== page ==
ADA Compliance and Your Shopify Store: What you need to know.

by Jan 1, 2023Compliance0 comments

There has been a wave of concern sweeping through the digital space because of the increase in lawsuits against websites that aren’t ADA compliant. Could your Shopify store be next?

In this article, we take you through the basics of ADA and explore how you can make sure your Shopify store is ADA compliant.

What is the ADA?

The American Disabilities Act is “a civil rights law that prohibits discrimination against individuals with disabilities in all areas of public life, including jobs, schools, transportation, and all public and private places that are open to the general public.

As an example, here’s an excerpt from ADA in regard to parking: “An accessible parking space must have an access aisle, which allows a person using a wheelchair or other mobility device to get in and out of the car or van.

But unlike parking lots, there are no specific laws detailing how a website should adhere to the ADA. Currently, the Web Content Accessibility Guidelines act as the de facto basis for a website’s ADA compliance.

Websites and mobile apps are considered “public accommodations” under ADA

Does ADA compliance really apply to digital spaces, like websites? How can that be? 

Well, judges in two cases determined that websites and mobile apps are still subject to ADA compliance. The first case was Gil v. Winn Dixie. Judge Scola stated that if “a website is heavily integrated with physical store locations and operates as a gateway to the physical store locations,” it is a public accommodation and therefore under ADA.

The second case was  Robles v. Domino’s Pizza, where the panel summarized that “the ADA applies to the services OF a public accommodation” and that “the website and app-connected customers to the goods and services of Domino’s physical restaurants.” So, Domino’s website and mobile app were expected to comply with the ADA.

Based on these two cases, websites and mobile apps are considered either public accommodation or services of a public accommodation which is both under Title III of the ADA. 

In other words, if a website is an extension of an entity that serves the public (like a restaurant or store), then it has to follow the rules set out by the ADA and the Web Content Accessibility Guidelines.

Laws and Guidelines that support the ADA

The CVAA (21st Century Communications and Video Accessibility Act) was signed by President Obama in 2010 to make sure that “accessibility laws enacted in the 1980s and 1990s are brought up to date with 21st-century technologies, including new digital, broadband, and mobile innovations.

The W3C WAI (World Wide Web’s Consortium Website Accessibility Initiative) created the WCAG (Web Content Accessibility Guidelines) which made it clearer how to make websites accessible for people with disabilities.

According to the WCAG 2.1 “At a Glance” section, for a website to be considered “accessible,” it must adhere to four principles: Perceivable, Operable, Understandable, and Robust. But what do these principles look like in practice? Don’t worry, we’ll get into the details in a little bit.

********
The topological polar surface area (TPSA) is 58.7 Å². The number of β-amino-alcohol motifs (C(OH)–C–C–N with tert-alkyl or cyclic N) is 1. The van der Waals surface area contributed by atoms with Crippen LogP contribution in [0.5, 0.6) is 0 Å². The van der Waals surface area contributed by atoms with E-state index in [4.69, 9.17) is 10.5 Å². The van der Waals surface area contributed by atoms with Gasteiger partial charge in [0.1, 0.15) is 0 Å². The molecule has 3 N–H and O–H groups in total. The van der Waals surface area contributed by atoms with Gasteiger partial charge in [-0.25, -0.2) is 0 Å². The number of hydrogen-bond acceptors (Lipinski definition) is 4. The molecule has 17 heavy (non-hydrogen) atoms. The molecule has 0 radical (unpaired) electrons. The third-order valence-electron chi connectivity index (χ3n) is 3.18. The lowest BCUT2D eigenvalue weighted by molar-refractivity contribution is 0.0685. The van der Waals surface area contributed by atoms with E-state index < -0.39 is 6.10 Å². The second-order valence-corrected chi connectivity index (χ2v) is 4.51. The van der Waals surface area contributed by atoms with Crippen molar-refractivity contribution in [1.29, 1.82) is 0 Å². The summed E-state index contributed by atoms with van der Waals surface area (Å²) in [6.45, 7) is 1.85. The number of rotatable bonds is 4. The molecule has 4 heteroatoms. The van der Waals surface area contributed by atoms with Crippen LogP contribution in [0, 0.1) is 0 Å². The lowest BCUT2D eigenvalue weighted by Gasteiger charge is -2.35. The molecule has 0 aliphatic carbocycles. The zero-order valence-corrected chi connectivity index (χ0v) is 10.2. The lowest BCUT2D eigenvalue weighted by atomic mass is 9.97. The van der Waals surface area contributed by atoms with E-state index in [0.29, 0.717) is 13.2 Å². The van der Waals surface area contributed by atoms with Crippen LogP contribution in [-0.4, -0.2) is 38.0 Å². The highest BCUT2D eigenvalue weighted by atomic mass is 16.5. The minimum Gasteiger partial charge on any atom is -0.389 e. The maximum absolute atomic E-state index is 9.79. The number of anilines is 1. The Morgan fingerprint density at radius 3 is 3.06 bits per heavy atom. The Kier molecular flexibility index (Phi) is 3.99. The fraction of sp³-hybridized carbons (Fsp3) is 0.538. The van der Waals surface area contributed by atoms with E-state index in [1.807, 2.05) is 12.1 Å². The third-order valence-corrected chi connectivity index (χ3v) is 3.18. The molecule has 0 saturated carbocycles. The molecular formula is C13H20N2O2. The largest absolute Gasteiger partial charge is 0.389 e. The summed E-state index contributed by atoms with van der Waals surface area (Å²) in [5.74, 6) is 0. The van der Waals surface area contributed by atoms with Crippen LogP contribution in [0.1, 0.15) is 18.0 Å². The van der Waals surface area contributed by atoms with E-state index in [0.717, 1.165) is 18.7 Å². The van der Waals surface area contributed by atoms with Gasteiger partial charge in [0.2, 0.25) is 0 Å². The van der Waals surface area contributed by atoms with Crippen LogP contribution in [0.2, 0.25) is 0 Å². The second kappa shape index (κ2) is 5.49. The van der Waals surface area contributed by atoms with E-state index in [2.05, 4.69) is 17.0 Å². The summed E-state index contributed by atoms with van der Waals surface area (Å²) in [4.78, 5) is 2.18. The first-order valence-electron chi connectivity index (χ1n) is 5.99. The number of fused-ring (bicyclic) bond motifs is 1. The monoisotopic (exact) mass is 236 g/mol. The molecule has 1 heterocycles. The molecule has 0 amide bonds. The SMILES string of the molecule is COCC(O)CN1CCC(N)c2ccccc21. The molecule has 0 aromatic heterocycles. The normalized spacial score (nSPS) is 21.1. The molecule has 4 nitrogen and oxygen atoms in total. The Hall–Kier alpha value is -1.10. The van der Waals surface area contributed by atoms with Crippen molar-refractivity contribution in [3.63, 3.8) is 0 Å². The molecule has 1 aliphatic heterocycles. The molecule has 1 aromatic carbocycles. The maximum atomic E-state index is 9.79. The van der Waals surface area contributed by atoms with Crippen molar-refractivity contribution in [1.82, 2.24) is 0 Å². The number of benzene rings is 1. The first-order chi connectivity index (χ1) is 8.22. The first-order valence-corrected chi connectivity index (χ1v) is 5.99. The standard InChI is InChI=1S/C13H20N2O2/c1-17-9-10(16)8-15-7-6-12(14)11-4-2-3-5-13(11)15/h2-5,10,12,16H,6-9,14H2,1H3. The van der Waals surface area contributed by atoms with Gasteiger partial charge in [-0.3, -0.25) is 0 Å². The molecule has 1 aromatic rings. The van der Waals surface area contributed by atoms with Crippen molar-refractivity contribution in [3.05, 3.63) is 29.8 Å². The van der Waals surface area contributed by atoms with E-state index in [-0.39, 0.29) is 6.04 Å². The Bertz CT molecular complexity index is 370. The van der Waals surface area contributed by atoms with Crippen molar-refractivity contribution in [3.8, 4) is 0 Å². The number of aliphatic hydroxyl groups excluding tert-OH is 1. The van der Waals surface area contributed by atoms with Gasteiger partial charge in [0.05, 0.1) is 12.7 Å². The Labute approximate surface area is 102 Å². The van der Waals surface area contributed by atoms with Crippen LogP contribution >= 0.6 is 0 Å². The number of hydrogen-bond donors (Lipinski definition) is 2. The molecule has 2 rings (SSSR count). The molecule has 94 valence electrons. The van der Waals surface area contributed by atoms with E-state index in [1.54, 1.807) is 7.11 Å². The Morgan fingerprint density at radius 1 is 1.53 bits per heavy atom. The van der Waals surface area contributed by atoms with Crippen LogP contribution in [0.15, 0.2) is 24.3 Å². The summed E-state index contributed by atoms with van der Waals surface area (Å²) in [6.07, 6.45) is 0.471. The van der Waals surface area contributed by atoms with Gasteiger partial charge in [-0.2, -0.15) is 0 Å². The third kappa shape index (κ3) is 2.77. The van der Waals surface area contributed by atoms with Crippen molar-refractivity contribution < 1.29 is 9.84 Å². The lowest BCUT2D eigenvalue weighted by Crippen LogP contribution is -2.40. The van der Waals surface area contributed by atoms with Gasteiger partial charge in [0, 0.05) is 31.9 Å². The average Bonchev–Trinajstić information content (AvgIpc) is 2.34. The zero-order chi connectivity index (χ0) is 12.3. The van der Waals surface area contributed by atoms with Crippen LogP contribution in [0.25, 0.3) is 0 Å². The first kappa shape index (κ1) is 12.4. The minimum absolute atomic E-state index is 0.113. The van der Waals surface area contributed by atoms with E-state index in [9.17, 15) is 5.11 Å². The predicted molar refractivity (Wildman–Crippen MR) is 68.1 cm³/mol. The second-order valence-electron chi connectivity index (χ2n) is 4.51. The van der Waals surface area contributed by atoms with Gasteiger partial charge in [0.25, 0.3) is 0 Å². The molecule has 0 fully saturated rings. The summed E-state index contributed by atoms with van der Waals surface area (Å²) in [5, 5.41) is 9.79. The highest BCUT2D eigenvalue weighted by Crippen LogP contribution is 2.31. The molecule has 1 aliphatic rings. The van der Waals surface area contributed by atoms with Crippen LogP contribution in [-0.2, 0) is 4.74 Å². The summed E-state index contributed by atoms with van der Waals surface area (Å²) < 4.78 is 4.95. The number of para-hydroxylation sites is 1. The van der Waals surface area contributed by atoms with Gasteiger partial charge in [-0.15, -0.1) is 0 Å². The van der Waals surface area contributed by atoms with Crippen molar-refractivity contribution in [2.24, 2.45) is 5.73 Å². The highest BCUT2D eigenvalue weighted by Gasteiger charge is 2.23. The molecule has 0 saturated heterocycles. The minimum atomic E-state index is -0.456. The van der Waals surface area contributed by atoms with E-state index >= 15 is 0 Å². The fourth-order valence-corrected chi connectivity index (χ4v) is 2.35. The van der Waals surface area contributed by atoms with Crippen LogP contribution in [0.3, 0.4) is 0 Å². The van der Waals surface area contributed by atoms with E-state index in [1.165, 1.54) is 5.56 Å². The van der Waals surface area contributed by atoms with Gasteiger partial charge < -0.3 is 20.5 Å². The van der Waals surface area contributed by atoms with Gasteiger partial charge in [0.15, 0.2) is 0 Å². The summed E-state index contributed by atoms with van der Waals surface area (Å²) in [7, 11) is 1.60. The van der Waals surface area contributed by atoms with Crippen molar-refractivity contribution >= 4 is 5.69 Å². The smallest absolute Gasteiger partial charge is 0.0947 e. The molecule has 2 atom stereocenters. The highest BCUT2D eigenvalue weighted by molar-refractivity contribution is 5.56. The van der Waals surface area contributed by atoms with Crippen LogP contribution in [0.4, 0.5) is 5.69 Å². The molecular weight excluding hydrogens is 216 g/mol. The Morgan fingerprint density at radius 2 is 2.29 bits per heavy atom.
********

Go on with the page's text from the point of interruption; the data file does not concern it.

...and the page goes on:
But for now, just know that even though the WCAG is only a set of guidelines, not regulations nor laws, the court still uses the WCAG to determine the ADA compliance of a website.

Also, even with all these guidelines, there are still some aspects not explicitly stated. Usually, it’s these gray areas that become the catalyst for lawsuits.

What happens when ADA lawsuits against websites are launched?

Big companies such as Amazon, Burger King, and Hulu were sued for having non-compliant websites. Most of these lawsuits are either settled privately or dismissed.

However, as we’ve mentioned earlier, Winn Dixie’s and Domino’s cases actually went to court. And these high-profile losses could open the floodgates of lawsuits even further. Partly, that’s because those cases reaffirmed that websites and mobile apps are subject to the ADA.

In general, ADA lawsuits against websites can be handled by settlements or litigation. If fought in court, the plaintiff cannot be compensated for damages. Only attorney fees can be paid out. But if you go to court, it’s likelier to bring about the negative press for your company.

Bottom line? It’s best to make your website ADA compliant as soon as possible. It is likely that you’ll face a lawsuit at some point (if you are not yet compliant). Just last year, there were 2200 cases against websitesthat weren’t ADA compliant.

Also, if you get caught with a non-ADA-compliant Shopify store, you’ll have to rush to get those fixes in. Aside from the attorney fees you’ll be paying, that will cost a lot more money than introducing ADA compliant changes to your website over time, with regular maintenance and updates.

How do I make my Shopify Store ADA Compliant?

The main argument that compels websites and mobile apps to be in compliance with ADA is that if a website is connected to a physical store, then it’s subject to the same rules. So you might be wondering, What if I’m totally e-commerce?

Currently, the courts are considering the “broad mandate” of the Title III of ADA, which is to ensure that people with disabilities have the same access to goods and services as those people without disabilities. That would mean that if you sell something–whether it’s strictly through a website or through a brick-and-mortar store (or a combo)–your website must be ADA compliant.

Bottom line? We recommend website ADA compliance whether you have a physical store or not. Compliance not only helps you avoid lawsuits, but it also promotes equality for those with limited physical capabilities.